Some amusic individuals also have musical anhedonia, an even more puzzling neurological condition first recognized in 1993. It prevents someone from deriving any kind of pleasure from the sound of any kind of music. To them, music is grating noise and they avoid it as much as they can. Like amusia, musical anhedonia may arise from traumatic brain damage or it may be a congenital thing in up to five per cent of the population.

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In both cases, there seems to be less neurological activity between the auditory cortex (a small chunk of brain just behind the years) and the brain’s mesolimbic pathways, which lead to the parts of the brain that secrete dopamine, the body’s feel-good hormone. If audio signals fail to make it to the nucleus accumbens and the amygdala, then the person isn’t going to feel any emotional and physical award from music.

Not only can this create some socially awkward and isolating situations, but it’s a very big problem for those who live in parts of the world where tonal languages like Chinese and Thai are spoken. For them, even listening to the sound of another person’s voice can be incredibly annoying.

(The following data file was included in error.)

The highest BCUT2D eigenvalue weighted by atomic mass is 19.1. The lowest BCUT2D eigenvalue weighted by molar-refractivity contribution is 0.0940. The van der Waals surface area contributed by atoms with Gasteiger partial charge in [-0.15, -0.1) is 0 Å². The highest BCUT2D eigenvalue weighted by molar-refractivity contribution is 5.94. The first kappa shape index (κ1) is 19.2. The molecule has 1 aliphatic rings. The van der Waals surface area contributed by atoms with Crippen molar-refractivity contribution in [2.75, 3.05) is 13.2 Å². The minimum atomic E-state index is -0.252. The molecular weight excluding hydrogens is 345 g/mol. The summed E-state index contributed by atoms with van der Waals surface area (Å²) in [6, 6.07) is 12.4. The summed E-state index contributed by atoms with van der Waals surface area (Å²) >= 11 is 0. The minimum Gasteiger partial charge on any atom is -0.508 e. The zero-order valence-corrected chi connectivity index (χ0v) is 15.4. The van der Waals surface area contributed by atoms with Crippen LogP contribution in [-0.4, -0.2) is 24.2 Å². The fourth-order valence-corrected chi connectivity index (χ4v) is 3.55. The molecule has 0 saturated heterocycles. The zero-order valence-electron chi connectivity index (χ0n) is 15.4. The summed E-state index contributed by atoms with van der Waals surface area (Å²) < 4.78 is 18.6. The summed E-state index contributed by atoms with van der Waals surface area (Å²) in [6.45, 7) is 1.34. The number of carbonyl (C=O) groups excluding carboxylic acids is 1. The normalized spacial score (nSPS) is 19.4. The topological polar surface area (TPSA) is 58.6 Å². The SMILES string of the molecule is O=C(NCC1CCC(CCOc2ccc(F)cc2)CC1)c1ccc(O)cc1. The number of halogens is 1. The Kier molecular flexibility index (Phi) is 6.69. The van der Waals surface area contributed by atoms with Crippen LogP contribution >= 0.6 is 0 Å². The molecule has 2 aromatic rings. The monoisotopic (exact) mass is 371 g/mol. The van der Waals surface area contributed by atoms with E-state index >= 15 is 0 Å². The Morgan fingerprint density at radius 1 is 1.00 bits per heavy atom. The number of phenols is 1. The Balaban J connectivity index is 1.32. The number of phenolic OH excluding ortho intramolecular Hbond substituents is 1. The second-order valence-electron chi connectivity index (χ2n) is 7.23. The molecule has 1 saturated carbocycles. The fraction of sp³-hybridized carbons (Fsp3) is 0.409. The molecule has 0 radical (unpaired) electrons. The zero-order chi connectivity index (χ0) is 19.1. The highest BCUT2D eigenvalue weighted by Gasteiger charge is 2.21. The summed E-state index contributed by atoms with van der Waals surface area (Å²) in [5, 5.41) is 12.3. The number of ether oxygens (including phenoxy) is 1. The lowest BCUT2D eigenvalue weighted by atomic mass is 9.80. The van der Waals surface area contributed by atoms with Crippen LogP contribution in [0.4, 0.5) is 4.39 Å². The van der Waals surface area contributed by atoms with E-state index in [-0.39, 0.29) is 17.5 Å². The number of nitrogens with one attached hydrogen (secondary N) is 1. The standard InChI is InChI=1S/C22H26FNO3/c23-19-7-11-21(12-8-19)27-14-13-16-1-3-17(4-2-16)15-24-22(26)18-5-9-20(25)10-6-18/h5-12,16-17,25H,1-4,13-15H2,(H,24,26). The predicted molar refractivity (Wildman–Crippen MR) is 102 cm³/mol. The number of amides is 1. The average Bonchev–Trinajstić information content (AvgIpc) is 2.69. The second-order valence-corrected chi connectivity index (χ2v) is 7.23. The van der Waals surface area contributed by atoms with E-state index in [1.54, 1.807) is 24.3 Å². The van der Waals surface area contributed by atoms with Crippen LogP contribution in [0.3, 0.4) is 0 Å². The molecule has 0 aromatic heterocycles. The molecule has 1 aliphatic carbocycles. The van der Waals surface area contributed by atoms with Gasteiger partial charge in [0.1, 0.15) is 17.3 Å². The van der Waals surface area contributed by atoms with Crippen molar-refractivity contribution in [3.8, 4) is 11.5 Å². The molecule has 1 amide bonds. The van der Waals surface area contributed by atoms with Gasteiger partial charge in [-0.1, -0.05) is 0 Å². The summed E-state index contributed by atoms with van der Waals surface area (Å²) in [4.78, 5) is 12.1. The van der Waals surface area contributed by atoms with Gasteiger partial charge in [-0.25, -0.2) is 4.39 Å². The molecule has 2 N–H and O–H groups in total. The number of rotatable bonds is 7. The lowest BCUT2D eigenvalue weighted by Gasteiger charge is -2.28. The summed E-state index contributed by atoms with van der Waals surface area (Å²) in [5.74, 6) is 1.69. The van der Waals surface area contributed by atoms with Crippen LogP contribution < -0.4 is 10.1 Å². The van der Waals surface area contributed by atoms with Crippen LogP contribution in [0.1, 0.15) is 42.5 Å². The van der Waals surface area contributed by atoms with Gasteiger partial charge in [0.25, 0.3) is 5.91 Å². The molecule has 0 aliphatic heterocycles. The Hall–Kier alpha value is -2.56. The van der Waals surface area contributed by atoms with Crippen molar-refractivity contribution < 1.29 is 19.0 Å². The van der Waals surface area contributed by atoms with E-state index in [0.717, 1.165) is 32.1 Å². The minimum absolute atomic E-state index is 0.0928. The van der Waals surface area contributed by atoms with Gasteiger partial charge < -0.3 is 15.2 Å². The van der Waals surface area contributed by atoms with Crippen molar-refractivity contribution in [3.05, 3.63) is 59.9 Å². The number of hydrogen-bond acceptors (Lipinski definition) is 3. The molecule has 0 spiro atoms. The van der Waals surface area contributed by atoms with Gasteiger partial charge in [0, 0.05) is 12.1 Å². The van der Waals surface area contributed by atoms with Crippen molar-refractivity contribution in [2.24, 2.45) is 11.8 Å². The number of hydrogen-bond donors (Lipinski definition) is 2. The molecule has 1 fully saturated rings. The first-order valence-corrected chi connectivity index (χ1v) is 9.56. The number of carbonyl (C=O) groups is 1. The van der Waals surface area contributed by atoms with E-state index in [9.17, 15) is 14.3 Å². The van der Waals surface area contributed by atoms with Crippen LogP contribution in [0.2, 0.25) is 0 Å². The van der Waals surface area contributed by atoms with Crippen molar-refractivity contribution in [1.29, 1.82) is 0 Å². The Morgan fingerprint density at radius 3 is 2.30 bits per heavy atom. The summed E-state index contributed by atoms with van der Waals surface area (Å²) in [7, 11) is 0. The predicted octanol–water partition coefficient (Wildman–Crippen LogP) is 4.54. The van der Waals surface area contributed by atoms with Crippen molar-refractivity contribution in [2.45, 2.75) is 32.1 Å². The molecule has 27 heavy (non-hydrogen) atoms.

What about my rhythm-challenged drum student? She may have suffered from a degree of beat deafness, a neurological condition that wasn’t described in medical literature until 2011. It was identified during a study that involved a Canadian graduate student known only as “Mathieu.”

He was part of a group of people with no musical training who was exposed to different types of music with different rhythms. All the participants were asked to move to the music. Mathieu could not. He couldn’t even bounce up and down in time with the tunes. Even more interesting was when the group was shown a video of someone alternately standing still and dancing. He couldn’t tell which was which.

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A closer look at Mathieu’s brain didn’t indicate any injury, illness, or issues with his hearing or the parts of the nervous system dealing with motor control and movement. In fact, everything else about his brain was completely normal. It appeared that in Mathieu’s case, his left auditory cortex, which is responsible for processing beat, rhythm, and timing, wasn’t working. Why and how? No clue. Research into beat deafness is a brand new field and more investigation is needed.

The summary of all this is that if you encounter someone who can’t sing or can’t dance, it isn’t because they’re merely untalented, uncoordinated, or just not trying hard enough. It could be a mysterious wiring problem that scientists are still struggling to figure out.

Alan Cross is a broadcaster with Q107 and 102.1 the Edge and a commentator for Global News.

Subscribe to Alan’s Ongoing History of New Music Podcast now on Apple Podcast or Google Play